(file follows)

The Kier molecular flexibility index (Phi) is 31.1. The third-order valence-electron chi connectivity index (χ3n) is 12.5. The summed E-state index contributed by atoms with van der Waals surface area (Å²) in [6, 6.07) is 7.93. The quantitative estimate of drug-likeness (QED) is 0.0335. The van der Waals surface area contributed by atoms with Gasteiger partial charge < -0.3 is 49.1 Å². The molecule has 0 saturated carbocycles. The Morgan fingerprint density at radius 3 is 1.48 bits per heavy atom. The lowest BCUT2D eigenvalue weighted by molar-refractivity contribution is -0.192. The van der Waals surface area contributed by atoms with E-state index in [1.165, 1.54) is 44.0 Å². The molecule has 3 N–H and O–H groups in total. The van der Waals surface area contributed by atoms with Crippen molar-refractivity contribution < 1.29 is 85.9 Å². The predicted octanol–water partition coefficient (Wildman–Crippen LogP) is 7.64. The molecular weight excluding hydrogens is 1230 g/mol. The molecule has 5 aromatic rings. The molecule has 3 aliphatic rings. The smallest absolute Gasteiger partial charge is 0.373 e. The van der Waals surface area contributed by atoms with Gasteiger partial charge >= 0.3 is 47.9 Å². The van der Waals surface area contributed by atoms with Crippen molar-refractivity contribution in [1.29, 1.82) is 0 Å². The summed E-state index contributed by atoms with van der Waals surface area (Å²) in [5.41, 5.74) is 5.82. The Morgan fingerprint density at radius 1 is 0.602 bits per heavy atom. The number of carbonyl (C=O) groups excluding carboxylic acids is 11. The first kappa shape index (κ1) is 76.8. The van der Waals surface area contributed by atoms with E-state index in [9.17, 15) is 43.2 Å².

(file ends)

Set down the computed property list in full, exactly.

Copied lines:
The Kier molecular flexibility index (Phi) is 31.1. The third-order valence-electron chi connectivity index (χ3n) is 12.5. The summed E-state index contributed by atoms with van der Waals surface area (Å²) in [6, 6.07) is 7.93. The quantitative estimate of drug-likeness (QED) is 0.0335. The van der Waals surface area contributed by atoms with Gasteiger partial charge < -0.3 is 49.1 Å². The molecule has 0 saturated carbocycles. The Morgan fingerprint density at radius 3 is 1.48 bits per heavy atom. The lowest BCUT2D eigenvalue weighted by molar-refractivity contribution is -0.192. The van der Waals surface area contributed by atoms with E-state index in [1.165, 1.54) is 44.0 Å². The molecule has 3 N–H and O–H groups in total. The van der Waals surface area contributed by atoms with Crippen molar-refractivity contribution < 1.29 is 85.9 Å². The predicted octanol–water partition coefficient (Wildman–Crippen LogP) is 7.64. The molecular weight excluding hydrogens is 1230 g/mol. The molecule has 5 aromatic rings. The molecule has 3 aliphatic rings. The smallest absolute Gasteiger partial charge is 0.373 e. The van der Waals surface area contributed by atoms with Gasteiger partial charge >= 0.3 is 47.9 Å². The van der Waals surface area contributed by atoms with Crippen molar-refractivity contribution in [1.29, 1.82) is 0 Å². The summed E-state index contributed by atoms with van der Waals surface area (Å²) in [5.41, 5.74) is 5.82. The Morgan fingerprint density at radius 1 is 0.602 bits per heavy atom. The number of carbonyl (C=O) groups excluding carboxylic acids is 11. The first kappa shape index (κ1) is 76.8. The van der Waals surface area contributed by atoms with E-state index in [9.17, 15) is 43.2 Å².